5 Mistakes We Made Last Year that Kept Us from Our Business Goals (Pt. 2)

Last week, we discussed 2 mistakes we made that kept us from reaching our business goals in 2017. Here are the other 3.


3.     We focused on ourselves too much.

When I first opened my firm, and I was struggling to figure out why things had not taken off as I imagined they would, a friend asked me why I decided to go that route. I gave the typical, “I want to be my own boss, and have freedom.”

His response: “Congratulations. You’ve achieved that and you’re broke. Now what?”

His frankness stung, but it was true. I made the mistake so many of us make in thinking that successful businesses come from our passion. Unfortunately passion focused on us—how we can be more comfortable, how we can be our own bosses, how we can escape the mundaneness of the 9-5 world is not enough to create a great business.

We must be willing to take the extra journey between our passion and how it serves the world outside of us. The simple truth is that people only pay for what they care about and there are only a handful of people who are motivated to pay for your product or service just because they love you. We have to be able to do the hard work of figuring out what people want and need and then provide it.


4.     We ran our businesses on sentiment and not sense.

Peter Ferré’s businesses grow each year. He does not experience loss. The secret to his success is simple: following the numbers. Ferré collects data from his companies, studies the trends, and makes his decisions based solely on what the numbers are saying. He does not rely on his whims and sentiments. 

Now I’m not advocating for a complete neglect of your inner compass or sense, but I am saying that we should take the time to use our minds and make well-thought out decisions. The individuals who were closer to making their goals last year paid attention to the trends in the markets and made conscious decisions about how they would respond to the market. They did not turn a blind eye and hope that all would just “work out.” They ensured that everything would work out by simply doing some real honest thinking.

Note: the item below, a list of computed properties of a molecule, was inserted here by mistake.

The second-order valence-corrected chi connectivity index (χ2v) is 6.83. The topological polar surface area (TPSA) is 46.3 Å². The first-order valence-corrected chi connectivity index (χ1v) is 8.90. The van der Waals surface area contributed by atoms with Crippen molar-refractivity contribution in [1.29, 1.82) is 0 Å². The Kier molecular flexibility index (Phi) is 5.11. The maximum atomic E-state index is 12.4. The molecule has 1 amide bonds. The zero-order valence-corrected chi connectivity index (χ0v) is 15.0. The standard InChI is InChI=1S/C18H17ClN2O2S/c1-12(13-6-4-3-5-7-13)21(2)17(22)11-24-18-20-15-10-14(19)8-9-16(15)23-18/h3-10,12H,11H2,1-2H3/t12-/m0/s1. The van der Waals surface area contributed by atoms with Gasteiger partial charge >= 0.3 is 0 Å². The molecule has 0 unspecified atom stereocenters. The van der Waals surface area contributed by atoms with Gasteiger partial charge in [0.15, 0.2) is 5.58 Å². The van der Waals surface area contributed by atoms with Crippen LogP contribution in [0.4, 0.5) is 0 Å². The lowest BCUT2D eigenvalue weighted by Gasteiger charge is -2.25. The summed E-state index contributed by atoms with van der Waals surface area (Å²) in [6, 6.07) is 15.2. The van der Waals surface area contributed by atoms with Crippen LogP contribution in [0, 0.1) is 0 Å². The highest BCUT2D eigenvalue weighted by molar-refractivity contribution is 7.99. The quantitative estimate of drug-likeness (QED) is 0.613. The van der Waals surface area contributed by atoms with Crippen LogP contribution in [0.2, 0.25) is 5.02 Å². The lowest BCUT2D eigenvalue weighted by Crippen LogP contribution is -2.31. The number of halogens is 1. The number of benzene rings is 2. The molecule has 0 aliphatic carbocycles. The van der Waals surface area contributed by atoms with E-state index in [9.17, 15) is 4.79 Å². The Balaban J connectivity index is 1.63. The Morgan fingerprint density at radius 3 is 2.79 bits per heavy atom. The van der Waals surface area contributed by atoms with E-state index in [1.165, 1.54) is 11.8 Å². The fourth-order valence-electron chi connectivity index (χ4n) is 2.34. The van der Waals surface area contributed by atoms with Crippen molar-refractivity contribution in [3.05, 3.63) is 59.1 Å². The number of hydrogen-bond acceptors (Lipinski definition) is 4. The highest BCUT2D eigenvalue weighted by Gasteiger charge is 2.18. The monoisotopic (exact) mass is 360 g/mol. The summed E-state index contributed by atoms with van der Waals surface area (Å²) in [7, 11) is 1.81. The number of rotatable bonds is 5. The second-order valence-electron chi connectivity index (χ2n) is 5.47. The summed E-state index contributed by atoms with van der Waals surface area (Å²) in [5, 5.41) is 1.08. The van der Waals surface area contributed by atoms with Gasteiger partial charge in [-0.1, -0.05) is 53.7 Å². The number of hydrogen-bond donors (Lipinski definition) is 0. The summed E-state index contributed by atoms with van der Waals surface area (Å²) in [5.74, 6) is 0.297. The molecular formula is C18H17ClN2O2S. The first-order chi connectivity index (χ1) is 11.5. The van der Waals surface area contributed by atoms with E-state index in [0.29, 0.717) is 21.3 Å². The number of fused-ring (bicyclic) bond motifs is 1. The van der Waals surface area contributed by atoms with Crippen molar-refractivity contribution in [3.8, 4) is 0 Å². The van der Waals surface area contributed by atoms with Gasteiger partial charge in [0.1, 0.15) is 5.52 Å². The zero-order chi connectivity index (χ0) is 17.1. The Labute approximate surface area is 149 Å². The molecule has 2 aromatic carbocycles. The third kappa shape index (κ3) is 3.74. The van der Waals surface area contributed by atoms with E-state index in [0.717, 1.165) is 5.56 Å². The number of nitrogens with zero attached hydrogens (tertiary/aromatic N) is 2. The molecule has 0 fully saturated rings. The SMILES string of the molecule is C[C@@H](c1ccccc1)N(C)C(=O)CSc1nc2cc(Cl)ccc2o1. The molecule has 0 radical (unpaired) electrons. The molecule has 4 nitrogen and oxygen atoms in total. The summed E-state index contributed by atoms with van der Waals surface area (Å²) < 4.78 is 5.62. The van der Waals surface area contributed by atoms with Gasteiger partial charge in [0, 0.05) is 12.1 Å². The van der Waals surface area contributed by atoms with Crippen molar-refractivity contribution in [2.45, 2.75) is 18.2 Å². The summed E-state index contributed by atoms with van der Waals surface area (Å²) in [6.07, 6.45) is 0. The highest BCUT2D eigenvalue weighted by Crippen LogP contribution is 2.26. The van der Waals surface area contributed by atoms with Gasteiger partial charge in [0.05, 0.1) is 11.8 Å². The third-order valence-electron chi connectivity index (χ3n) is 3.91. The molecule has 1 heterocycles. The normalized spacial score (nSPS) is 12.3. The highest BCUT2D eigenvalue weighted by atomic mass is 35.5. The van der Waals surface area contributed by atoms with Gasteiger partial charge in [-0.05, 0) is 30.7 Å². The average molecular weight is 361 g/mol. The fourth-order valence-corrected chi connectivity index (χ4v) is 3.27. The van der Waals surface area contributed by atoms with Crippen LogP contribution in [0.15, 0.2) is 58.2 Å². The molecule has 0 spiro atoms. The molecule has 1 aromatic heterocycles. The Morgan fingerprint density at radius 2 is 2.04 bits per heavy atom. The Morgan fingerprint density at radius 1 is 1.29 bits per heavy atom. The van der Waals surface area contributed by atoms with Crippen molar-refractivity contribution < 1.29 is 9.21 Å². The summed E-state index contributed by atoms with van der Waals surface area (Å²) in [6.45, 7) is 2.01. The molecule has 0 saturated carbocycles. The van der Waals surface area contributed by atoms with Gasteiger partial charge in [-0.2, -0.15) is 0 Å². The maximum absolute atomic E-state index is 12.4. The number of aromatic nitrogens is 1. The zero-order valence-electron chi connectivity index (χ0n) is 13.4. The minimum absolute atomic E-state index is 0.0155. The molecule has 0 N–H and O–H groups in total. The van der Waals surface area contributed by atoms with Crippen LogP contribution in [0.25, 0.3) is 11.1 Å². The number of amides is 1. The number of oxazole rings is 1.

To experience the change you desire you’re going to need to take time and study the information you have. If you don’t have information or data, start there. What did people actually pay you for? How many followers or site visitors did you actually convert to customers? Use these questions as starters and pay attention to the trends you see. The information you collect will be enough to steer you in the right direction.


5.     We gave our excuses to much power.

There will always be a valid excuse for why you can’t do x or you can’t do y. In 2016, we saw that. We saw consumers finding more options, and being too picky, and not doing x or y. But in the midst of those conditions, someone in your industry found a way to not only survive, but excel. Until we decide to be those people, those excuses will always resist progress and embrace comfort. Mediocrity will stay around for as long as well allow it too. Mediocrity is not intrusive...It's polite, and gentle. But excellence. Excellence is a disruptor. It comes in and says we're going to do better even if we feel uncomfortable--even if we're called names along the way.

 We’ve got to decide that we the discomfort of striving will not be a valid excuse for us any more. We have to choose the discomfort of progress, over the comfort of mediocrity and complacency. When we do, we will not only meet our goals—we’ll exceed them.

Did you make any of the mistakes described above? Did you make any other mistakes not listed above. Share them in the comment section below and suggest ways to overcome them this new year.  

Temi SiyanbadeComment